Sarah Mayhew-Craddock looks at some of Oxford's cultural centres doing their bit to welcome children

A few weeks ago I took my gurgling Sproglette into an exhibition. She wasn’t being ‘loud’ loud, but her ‘baby chat’ was audible. Another visitor made a ‘loud’ comment; she hoped “that noisy baby” wouldn’t be following her around. Upon overhearing the lady’s remarks the welcoming visitor assistants hung their heads in embarrassment as we hit reverse and made a sharp exit.

I Ieft the gallery wondering if my parenting was just as neglectful as the parents who’d allowed their children to climb on a Donald Judd installation in Tate Modern a year ago. Just as those parents were at ease with their childrens’ behaviour, so I was at ease with Sproglette’s audio guide. I wondered how important it really is for art institutions to welcome little people through their doors. Are the baby change facilities simply lip-service, and a means by which to sell more double espressos in the cafes and cards in the gift shops? I set about to find out…

Dr Xa Sturgis, Director of the Ashmolean, said:

“I can’t tell you how important I think it is that children of all ages are made to feel as welcome as possible in museums. Of course, as a parent, I realise that not every such visit will be successful or rewarding but you never know when, or at what age, an interest might be fired or enthusiasms might be born. If very young children are made to feel museums are enjoyable, exciting places they will come back. Children are often described as the audience of tomorrow (which is obviously true) but they are as importantly the audience of today.”

I was relieved to hear this from Dr Sturgis, and I think he’s right. I would beg my parents to take me on repeat visits to the ruins of Mount Grace Priory and Preston Park Museum and Grounds as a child - what I didn’t know about Carthusian monks and Victorian costume by the age of five wasn’t worth knowing! Equally, it has always struck me that young audiences are far more at ease with contemporary art than adults, who carry their preconceived ideas and fears with them, an idea that was echoed by Paul Hobson, the Director at Modern Art Oxford, who commented,

“Personally, fewer things make me happier than the gallery full of children and young people, who tend to have such an open and inquisitive attitude to art…we would ask any visitor, irrespective of their age or needs, to be considerate of other visitors to the gallery and to mitigate to their best ability against any disruptive or intrusive behaviour.”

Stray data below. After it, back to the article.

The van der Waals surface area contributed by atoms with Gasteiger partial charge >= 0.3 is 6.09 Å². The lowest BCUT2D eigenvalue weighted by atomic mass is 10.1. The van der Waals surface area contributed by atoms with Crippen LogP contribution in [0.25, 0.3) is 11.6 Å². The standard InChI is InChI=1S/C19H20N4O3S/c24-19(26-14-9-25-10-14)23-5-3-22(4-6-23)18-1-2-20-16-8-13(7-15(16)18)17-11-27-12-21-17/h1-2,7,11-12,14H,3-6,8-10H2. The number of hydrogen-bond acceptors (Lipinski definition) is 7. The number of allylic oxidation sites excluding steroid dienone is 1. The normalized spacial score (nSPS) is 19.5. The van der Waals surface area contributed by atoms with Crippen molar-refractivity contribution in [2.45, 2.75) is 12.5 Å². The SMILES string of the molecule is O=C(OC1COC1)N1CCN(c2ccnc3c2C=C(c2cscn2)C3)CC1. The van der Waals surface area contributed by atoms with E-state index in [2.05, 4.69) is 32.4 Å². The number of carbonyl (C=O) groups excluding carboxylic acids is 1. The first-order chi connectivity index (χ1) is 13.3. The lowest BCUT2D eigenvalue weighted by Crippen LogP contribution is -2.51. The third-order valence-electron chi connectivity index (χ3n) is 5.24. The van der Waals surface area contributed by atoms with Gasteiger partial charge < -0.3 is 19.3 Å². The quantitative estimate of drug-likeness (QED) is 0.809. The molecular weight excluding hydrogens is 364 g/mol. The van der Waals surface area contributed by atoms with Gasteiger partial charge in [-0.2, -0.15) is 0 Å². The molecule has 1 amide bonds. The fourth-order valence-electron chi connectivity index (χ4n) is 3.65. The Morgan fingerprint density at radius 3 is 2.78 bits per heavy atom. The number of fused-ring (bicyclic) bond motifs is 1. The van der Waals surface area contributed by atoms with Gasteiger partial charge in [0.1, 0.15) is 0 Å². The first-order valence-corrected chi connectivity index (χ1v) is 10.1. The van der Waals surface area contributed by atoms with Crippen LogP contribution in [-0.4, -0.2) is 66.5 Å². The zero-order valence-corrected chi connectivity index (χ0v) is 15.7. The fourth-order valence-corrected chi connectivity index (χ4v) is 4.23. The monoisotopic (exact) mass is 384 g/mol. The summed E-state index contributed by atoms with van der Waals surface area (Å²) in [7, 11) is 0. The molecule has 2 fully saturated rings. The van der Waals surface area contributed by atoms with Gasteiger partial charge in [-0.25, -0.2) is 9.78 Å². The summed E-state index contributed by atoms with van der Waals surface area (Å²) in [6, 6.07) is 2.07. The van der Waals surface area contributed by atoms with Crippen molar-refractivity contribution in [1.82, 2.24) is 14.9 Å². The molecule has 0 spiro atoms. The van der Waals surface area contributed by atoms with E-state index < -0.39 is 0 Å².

It would seem that, whilst welcome, everyone is asked to be respectful of all that they encounter, not a bad adage for life, and one that was underlined by Vanessa Lea, Oxford City Council’s Museum and Heritage Operations Officer who remarked,

“We would like all our visitors to respect, enjoy and engage with our collections, displays and volunteer stewards.”

Sophie Hiscock, The Story Museum’s Fundraising and Communications Manager explained how she believes growing up with stories is fundamental for children, she explained;

“Our aim is to make The Story Museum family-friendly at all levels – from the activities that we offer to the welcome that families receive the moment they step over the threshold.”

From high chairs, to exhibition design, all of these institutions are going out of their way to accommodate littlies. The Museum of Natural History even won the Guardian Family Friendly Museum award in 2005 for their activities, accessibility and the museum’s many touchable objects from the patable pony to the real dinosaur eggs!

In short, it seems we should go forth, inspire and be inspired together with our little people, just so long as we pack a bit of common sense in our change bags.

• The Ashmolean Museum, Beaumont Street, Oxford, OX1 2PH –

• Modern Art Oxford, 30 Pembroke Street, Oxford, OX1 1BP –

• Museum of Oxford, Saint Aldate's, Oxford, OX1 1BX -

• The Story Museum, Rochester House, 42 Pembroke Street, Oxford, OX1 1BP-

Oxford University Museum of Natural History, Parks Road, Oxford, OX1 3PW -

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